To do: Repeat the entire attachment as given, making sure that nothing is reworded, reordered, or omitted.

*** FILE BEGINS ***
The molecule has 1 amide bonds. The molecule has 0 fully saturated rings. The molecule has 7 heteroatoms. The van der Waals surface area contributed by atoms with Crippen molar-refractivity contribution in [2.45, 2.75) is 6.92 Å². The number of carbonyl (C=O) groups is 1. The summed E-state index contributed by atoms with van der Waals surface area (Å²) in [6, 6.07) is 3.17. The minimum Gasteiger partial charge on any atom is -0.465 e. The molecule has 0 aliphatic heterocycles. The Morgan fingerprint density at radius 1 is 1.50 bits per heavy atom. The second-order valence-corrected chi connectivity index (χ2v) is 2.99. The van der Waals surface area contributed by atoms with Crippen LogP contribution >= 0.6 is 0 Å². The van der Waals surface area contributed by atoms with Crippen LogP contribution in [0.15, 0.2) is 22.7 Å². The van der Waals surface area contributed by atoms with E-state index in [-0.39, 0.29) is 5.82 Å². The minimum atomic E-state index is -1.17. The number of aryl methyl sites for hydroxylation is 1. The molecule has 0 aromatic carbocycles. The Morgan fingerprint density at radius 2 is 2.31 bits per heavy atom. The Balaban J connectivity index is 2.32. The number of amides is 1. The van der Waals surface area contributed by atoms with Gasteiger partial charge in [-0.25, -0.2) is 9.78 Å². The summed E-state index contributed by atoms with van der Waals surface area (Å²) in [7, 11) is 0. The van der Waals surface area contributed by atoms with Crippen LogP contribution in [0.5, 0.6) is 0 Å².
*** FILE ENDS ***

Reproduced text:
The molecule has 1 amide bonds. The molecule has 0 fully saturated rings. The molecule has 7 heteroatoms. The van der Waals surface area contributed by atoms with Crippen molar-refractivity contribution in [2.45, 2.75) is 6.92 Å². The number of carbonyl (C=O) groups is 1. The summed E-state index contributed by atoms with van der Waals surface area (Å²) in [6, 6.07) is 3.17. The minimum Gasteiger partial charge on any atom is -0.465 e. The molecule has 0 aliphatic heterocycles. The Morgan fingerprint density at radius 1 is 1.50 bits per heavy atom. The second-order valence-corrected chi connectivity index (χ2v) is 2.99. The van der Waals surface area contributed by atoms with Crippen LogP contribution >= 0.6 is 0 Å². The van der Waals surface area contributed by atoms with Crippen LogP contribution in [0.15, 0.2) is 22.7 Å². The van der Waals surface area contributed by atoms with E-state index in [-0.39, 0.29) is 5.82 Å². The minimum atomic E-state index is -1.17. The number of aryl methyl sites for hydroxylation is 1. The molecule has 0 aromatic carbocycles. The Morgan fingerprint density at radius 2 is 2.31 bits per heavy atom. The Balaban J connectivity index is 2.32. The number of amides is 1. The van der Waals surface area contributed by atoms with Gasteiger partial charge in [-0.25, -0.2) is 9.78 Å². The summed E-state index contributed by atoms with van der Waals surface area (Å²) in [7, 11) is 0. The van der Waals surface area contributed by atoms with Crippen LogP contribution in [0.5, 0.6) is 0 Å².